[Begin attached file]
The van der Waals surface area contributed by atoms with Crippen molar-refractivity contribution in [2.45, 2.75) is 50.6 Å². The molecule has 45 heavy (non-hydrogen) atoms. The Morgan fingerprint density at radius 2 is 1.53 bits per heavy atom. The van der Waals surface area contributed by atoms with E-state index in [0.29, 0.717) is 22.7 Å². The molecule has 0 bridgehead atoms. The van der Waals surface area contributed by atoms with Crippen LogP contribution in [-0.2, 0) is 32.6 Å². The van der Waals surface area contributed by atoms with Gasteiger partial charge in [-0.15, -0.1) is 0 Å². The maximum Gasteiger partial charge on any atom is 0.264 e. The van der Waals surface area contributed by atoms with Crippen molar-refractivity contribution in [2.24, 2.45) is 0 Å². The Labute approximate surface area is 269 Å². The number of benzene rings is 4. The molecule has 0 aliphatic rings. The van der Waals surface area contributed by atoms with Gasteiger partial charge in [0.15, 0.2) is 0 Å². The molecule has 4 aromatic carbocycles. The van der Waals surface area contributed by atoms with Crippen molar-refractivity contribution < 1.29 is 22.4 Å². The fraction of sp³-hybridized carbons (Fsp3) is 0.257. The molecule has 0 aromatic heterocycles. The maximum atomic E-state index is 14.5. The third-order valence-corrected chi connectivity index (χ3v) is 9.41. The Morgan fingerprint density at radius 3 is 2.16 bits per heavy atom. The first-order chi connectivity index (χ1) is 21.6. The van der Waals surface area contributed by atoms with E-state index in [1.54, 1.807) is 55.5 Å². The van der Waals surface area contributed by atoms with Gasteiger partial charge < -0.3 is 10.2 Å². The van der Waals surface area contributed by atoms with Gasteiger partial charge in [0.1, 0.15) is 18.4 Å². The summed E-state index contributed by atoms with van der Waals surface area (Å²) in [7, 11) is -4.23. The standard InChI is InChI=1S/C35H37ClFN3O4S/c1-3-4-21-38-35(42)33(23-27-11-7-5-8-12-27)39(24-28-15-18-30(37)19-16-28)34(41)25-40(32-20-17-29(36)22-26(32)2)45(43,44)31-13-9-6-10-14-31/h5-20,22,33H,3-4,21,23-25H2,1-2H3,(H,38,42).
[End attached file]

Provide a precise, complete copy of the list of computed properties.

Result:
The van der Waals surface area contributed by atoms with Crippen molar-refractivity contribution in [2.45, 2.75) is 50.6 Å². The molecule has 45 heavy (non-hydrogen) atoms. The Morgan fingerprint density at radius 2 is 1.53 bits per heavy atom. The van der Waals surface area contributed by atoms with E-state index in [0.29, 0.717) is 22.7 Å². The molecule has 0 bridgehead atoms. The van der Waals surface area contributed by atoms with Crippen LogP contribution in [-0.2, 0) is 32.6 Å². The van der Waals surface area contributed by atoms with Gasteiger partial charge in [-0.15, -0.1) is 0 Å². The maximum Gasteiger partial charge on any atom is 0.264 e. The van der Waals surface area contributed by atoms with Crippen molar-refractivity contribution in [2.24, 2.45) is 0 Å². The Labute approximate surface area is 269 Å². The number of benzene rings is 4. The molecule has 0 aliphatic rings. The van der Waals surface area contributed by atoms with Gasteiger partial charge in [0.15, 0.2) is 0 Å². The molecule has 4 aromatic carbocycles. The van der Waals surface area contributed by atoms with Crippen molar-refractivity contribution < 1.29 is 22.4 Å². The fraction of sp³-hybridized carbons (Fsp3) is 0.257. The molecule has 0 aromatic heterocycles. The maximum atomic E-state index is 14.5. The third-order valence-corrected chi connectivity index (χ3v) is 9.41. The Morgan fingerprint density at radius 3 is 2.16 bits per heavy atom. The first-order chi connectivity index (χ1) is 21.6. The van der Waals surface area contributed by atoms with E-state index in [1.54, 1.807) is 55.5 Å². The van der Waals surface area contributed by atoms with Gasteiger partial charge < -0.3 is 10.2 Å². The van der Waals surface area contributed by atoms with Gasteiger partial charge in [0.1, 0.15) is 18.4 Å². The summed E-state index contributed by atoms with van der Waals surface area (Å²) in [7, 11) is -4.23. The standard InChI is InChI=1S/C35H37ClFN3O4S/c1-3-4-21-38-35(42)33(23-27-11-7-5-8-12-27)39(24-28-15-18-30(37)19-16-28)34(41)25-40(32-20-17-29(36)22-26(32)2)45(43,44)31-13-9-6-10-14-31/h5-20,22,33H,3-4,21,23-25H2,1-2H3,(H,38,42).